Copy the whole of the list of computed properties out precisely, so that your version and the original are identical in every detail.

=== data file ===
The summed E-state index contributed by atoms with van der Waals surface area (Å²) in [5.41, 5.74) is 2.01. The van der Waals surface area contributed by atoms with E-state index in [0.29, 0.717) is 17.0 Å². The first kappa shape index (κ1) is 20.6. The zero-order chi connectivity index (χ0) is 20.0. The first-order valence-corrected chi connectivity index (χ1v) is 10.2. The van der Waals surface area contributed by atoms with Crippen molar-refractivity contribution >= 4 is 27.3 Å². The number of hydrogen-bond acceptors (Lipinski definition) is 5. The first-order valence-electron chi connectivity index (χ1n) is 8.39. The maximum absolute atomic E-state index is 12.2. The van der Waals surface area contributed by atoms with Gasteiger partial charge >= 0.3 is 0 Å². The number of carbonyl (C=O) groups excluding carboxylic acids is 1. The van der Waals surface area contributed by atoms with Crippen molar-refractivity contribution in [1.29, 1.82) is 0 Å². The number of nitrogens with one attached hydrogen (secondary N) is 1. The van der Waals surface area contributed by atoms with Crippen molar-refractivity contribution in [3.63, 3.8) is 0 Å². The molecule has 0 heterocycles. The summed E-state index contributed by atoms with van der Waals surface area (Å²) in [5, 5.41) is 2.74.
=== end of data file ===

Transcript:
The summed E-state index contributed by atoms with van der Waals surface area (Å²) in [5.41, 5.74) is 2.01. The van der Waals surface area contributed by atoms with E-state index in [0.29, 0.717) is 17.0 Å². The first kappa shape index (κ1) is 20.6. The zero-order chi connectivity index (χ0) is 20.0. The first-order valence-corrected chi connectivity index (χ1v) is 10.2. The van der Waals surface area contributed by atoms with Crippen molar-refractivity contribution >= 4 is 27.3 Å². The number of hydrogen-bond acceptors (Lipinski definition) is 5. The first-order valence-electron chi connectivity index (χ1n) is 8.39. The maximum absolute atomic E-state index is 12.2. The van der Waals surface area contributed by atoms with Gasteiger partial charge >= 0.3 is 0 Å². The number of carbonyl (C=O) groups excluding carboxylic acids is 1. The van der Waals surface area contributed by atoms with Crippen molar-refractivity contribution in [1.29, 1.82) is 0 Å². The number of nitrogens with one attached hydrogen (secondary N) is 1. The van der Waals surface area contributed by atoms with Crippen molar-refractivity contribution in [3.63, 3.8) is 0 Å². The molecule has 0 heterocycles. The summed E-state index contributed by atoms with van der Waals surface area (Å²) in [5, 5.41) is 2.74.